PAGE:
Namoko vs. Milgard Mfg.

Filing 920071031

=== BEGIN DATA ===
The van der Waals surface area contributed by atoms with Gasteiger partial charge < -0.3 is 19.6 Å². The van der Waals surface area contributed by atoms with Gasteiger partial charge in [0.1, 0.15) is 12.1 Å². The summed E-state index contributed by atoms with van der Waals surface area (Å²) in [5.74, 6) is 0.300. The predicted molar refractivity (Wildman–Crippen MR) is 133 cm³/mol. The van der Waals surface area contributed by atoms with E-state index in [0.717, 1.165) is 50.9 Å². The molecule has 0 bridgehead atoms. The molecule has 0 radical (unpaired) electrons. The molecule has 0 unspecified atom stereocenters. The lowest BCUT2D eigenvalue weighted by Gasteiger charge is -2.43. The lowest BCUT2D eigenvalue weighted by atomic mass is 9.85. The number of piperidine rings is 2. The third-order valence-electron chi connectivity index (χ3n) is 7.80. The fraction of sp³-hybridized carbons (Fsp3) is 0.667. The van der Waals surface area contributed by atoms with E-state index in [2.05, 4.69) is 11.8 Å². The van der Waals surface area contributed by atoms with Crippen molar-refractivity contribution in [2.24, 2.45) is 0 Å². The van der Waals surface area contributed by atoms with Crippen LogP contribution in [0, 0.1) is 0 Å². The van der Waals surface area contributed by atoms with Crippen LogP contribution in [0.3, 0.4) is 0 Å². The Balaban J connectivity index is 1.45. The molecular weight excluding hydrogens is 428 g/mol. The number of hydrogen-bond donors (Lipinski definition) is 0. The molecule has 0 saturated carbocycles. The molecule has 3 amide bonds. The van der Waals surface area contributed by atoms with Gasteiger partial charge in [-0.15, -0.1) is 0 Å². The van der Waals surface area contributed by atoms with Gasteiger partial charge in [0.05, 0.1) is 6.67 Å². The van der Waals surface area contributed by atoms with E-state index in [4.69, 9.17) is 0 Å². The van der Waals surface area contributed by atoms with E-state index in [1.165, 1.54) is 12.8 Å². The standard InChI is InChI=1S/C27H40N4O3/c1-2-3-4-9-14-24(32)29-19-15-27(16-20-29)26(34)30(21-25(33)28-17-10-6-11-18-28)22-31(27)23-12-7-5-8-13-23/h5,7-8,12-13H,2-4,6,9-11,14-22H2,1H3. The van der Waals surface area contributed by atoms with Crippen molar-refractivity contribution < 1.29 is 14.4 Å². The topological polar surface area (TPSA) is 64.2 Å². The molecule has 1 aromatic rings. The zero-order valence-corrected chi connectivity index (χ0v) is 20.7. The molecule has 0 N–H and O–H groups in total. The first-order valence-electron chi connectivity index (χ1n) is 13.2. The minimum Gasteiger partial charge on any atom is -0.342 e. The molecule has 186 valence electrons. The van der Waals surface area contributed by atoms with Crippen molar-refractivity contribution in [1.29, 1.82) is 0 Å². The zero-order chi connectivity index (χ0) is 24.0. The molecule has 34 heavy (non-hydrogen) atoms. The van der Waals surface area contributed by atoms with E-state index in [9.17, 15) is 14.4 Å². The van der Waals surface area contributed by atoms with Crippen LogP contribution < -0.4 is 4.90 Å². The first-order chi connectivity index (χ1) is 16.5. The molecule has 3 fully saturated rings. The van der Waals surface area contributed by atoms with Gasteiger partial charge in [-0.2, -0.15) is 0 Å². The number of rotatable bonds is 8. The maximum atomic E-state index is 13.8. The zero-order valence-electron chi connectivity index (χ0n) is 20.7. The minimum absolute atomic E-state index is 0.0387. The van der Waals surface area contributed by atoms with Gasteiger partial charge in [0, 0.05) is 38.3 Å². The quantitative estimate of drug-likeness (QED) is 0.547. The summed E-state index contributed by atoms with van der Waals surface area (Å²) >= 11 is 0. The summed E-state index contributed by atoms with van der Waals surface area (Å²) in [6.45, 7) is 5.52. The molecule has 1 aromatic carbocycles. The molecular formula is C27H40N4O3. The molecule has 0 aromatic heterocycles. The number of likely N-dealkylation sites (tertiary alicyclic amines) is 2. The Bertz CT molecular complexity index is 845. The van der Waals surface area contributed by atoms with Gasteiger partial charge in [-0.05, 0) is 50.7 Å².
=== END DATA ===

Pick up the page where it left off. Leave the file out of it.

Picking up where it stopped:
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FILED United States Court of Appeals Tenth Circuit UNITED STATES CO URT O F APPEALS Elisabeth A. Shumaker TENTH CIRCUIT Clerk of Court October 31, 2007 ISSIA K A I. N A MO K O , Plaintiff - Appellant, v. M ILG A RD M A N U FA CTU RIN G IN CO RPO RA TED , Defendant - Appellee. No. 07-1171 (D. Colorado) (D.C. No. 06-cv-2031-W DM -M EH) OR D ER AND JUDGM ENT * Before L UC ER O, HA RTZ, and GORSUCH, Circuit Judges. Issiaka Namoko appeals pro se from the district court's dismissal of his Title VII complaint as barred by the statute of limitations. W e conclude that his complaint was timely because under the peculiar facts of this case, the limitations period should have been tolled during the pendency of his application to proceed in form a pauperis. W e agree with the district court, however, that his claims After examining the briefs and appellate record, this panel has determined unanimously that oral argument would not materially assist the determination of this appeal. See Fed. R. App. P. 34(a)(2); 10th Cir. R. 34.1(G). The case is therefore ordered submitted without oral argument. This order and judgment is not binding precedent except under the doctrines of law of the case, res judicata, and collateral estoppel. It may be cited, however, for its persuasive value consistent w ith Fed. R. App. P. 32.1 and 10th Cir. R. 32.1. * arising out of a prior consent decree were improper in this case. W e therefore affirm in part, reverse in part, and remand for further proceedings. I. B ACKGR OU N D On December 11, 2005, M r. Namoko filed a discrimination charge with the Equal Employment Opportunity Commission (EEOC). He alleged that M ilgard M anufacturing, Inc. (M ilgard) had unlaw fully refused to hire him based on his race, color, and national origin. He received a notice of right to sue on June 29, 2006. On July 28, 2006, M r. Namoko submitted to the United States District Court for the District of Colorado both a complaint and an amended complaint. On August 3, per order of the magistrate judge, the court clerk commenced a civil action, filing both complaints under case number 06-cv-1512. The order also directed M r. Namoko to cure deficiencies in his pleadings, giving him 30 days to resubmit his complaint on the proper form and to submit either a filing fee or an application for leave to proceed in forma pauperis (IFP). In response to this order, M r. Namoko on September 1, 2006, submitted a third draft of the complaint and an IFP motion and affidavit. Although the new complaint was on the proper form, the district court dismissed it without prejudice on September 15, 2006, because the form containing his IFP motion and affidavit w as missing a page. On September 29, 2006, M r. Namoko submitted his fourth draft of the complaint and a new IFP application with a motion requesting reconsideration of -2- the district court's decision to dismiss the earlier complaints, or, in the alternative, requesting that the court file the new complaint with "a new case number." M ot. for Recons., No. 06-cv-1512, Sept. 29, 2006. In an order dated October 11, 2006, the court construed the motion as a motion under Federal Rule of Civil Procedure 59(e), w hich it denied, and commenced a new civil action. The new case number was No. 06-cv-2031. The October 11 order was filed and docketed on October 12 in both case numbers 06-cv-1512 and 06-cv-2031. The fourth complaint and the IFP application were filed in No. 06-cv-2031 on October 12. The complaint alleged the following: W hen M r. Namoko called to check the status of employment applications that he had filed with M ilgard, M ilgard employees made fun of him, mimicked his accent, placed him on hold indefinitely, and hung up on him. W hen he arrived in person, he was asked to leave. In contrast, applicants of other races w ere treated w ith respect, were permitted to meet with human resources personnel, and were offered jobs "automatically." R. Vol. I Doc. 3 at 34. The complaint stated that M r. Namoko had received his right-to-sue notice from the EEOC on June 29, 2006. It also mentioned a consent decree entered in Colorado federal district court in M ay 2004 in a case brought by the EEOC against M ilgard. The complaint alleged that he was an "approve[d] class member," id. at 6, and sought a fairness hearing, as provided in the consent decree. -3- On December 28, 2006, M ilgard filed a M otion to Dismiss, or in the Alternative, M otion to Strike (M ilgard's M otion). First, it sought dismissal of M r. Namoko's complaint as time-barred. Title VII of the Civil Rights Act of 1964 gives an aggrieved person 90 days from the date of receiving the right-tosue notice to file a complaint. See 42 U.S.C. 2000e-5(f)(1). M ilgard argued that because M r. Namoko had received the right-to-sue notice on June 29, 2006, he had until September 27, 2006, to file the lawsuit; so the complaint submitted on September 29 and filed on October 12 was too late. In the alternative, M ilgard's M otion asked the district court to strike the portions of the complaint relating to the consent decree. Insofar as M r. Namoko sought a fairness hearing afforded by the consent decree, asserted M ilgard, he could submit a petition in the case in which the decree was entered. On January 4, 2007, M r. Namoko filed a response apparently asserting (the response is difficult to comprehend) that his complaint had been filed within 90 days after he received the right-to-sue notice, but he did not contradict the statement in his complaint that he had received the right-to-sue notice on June 29, 2006. M r. Namoko also opposed the motion to strike and argued that he was entitled to a hearing because M ilgard was not complying with the consent decree. The magistrate judge recommended that M ilgard's M otion be granted because M r. Namoko's complaint was untimely. The magistrate judge explained that M r. Namoko w as not entitled to tolling of the 90-day limitations period, -4- because the earlier lawsuit (No. 06-cv-1512) did not toll the limitations period and there was no evidence that M ilgard had engaged in any wrongdoing that would entitle M r. Namoko to equitable tolling. The magistrate judge recommended in the alternative that M r. Namoko's allegations regarding the consent decree be stricken as immaterial to his Title VII complaint. On April 6, 2007, the district court issued an order accepting the magistrate judge's recommendation on M ilgard's M otion. M r. Namoko filed a timely notice of appeal. W e have jurisdiction under 28 U.S.C. 1291. II. D ISC USSIO N M r. Namoko's brief on appeal is very difficult to understand. M uch of it appears to relate to his claims arising out of the consent decree. Also, he seems to argue that his Rule 59(e) motion in case No. 06-cv-1512 was timely and should have been granted. As for any claims that M r. Namoko m ay have arising out of the consent decree, he must file a pleading in the case in which it was entered, because the court in that case has sole jurisdiction to enforce the consent decree. See Figures v. Bd. of Pub. Utils. of Kansas City, Kan., 967 F.2d 357, 361 (10th Cir. 1992). W e therefore affirm the district court's decision insofar as it dismisses all claims arising out of the consent decree. Turning to the timeliness of M r. Namoko's complaint in this case, we agree with the district court that the complaint was not filed within 90 days of the right-5- to-sue notice. The sole issue is w hether M r. Namoko is entitled to equitable tolling. Although M r. Namoko's briefs are particularly difficult to understand, he has argued, both before us and during district-court proceedings, his belief that his filings were timely. Aware of this, the magistrate judge expressly considered the question whether his suit could be saved by application of the doctrine of equitable tolling. So did the district court. M indful of our obligations to pro se litigants, we follow suit. In doing so, we note that, on notice of the potential applicability of equitable tolling, M ilgard had the opportunity to address the question both before the district court and our own, and it has done so at length. W e have held that the limitations period is tolled in a Title VII case while an IFP application is pending before the district court. See Jarrett v. US Sprint Commc'ns Co., 22 F.3d 256, 259 (10th Cir. 1994). Here, unlike in Jarrett, the period that would be tolled-- from the submission of the IFP application on September 1, 2006, until denial of the application on September 15-- was in an earlier case, not the case dismissed with prejudice as untimely. But the ultimately accepted request for IFP w as submitted in the original case, albeit with a motion for reconsideration. If the district court had granted that request in the original case, Jarrett would have required tolling and the complaint submitted on September 29, 2006, would have been timely. (The 90-day period would have expired on September 27, 2006, but the period was tolled from September 1 to September 15 while the IFP application was pending before the court.) W e do not -6- think that M r. Namoko's fourth complaint should be rendered untimely simply because the district court exercised its discretion to order that it be filed in a new case rather than in the one in w hich it was originally submitted. W e therefore conclude that M r. Namoko's complaint was timely. W e need not address M r. Namoko's contentions regarding discovery, because they can be revisited on remand. III. C ON CLU SIO N W e AFFIRM the district court's ruling striking the claims of the complaint arising out of the consent decree, REVERSE the court's dismissal of M r. Namoko's lawsuit as untimely, and REM AND for further proceedings. ENTERED FOR THE COURT Harris L Hartz Circuit Judge -7-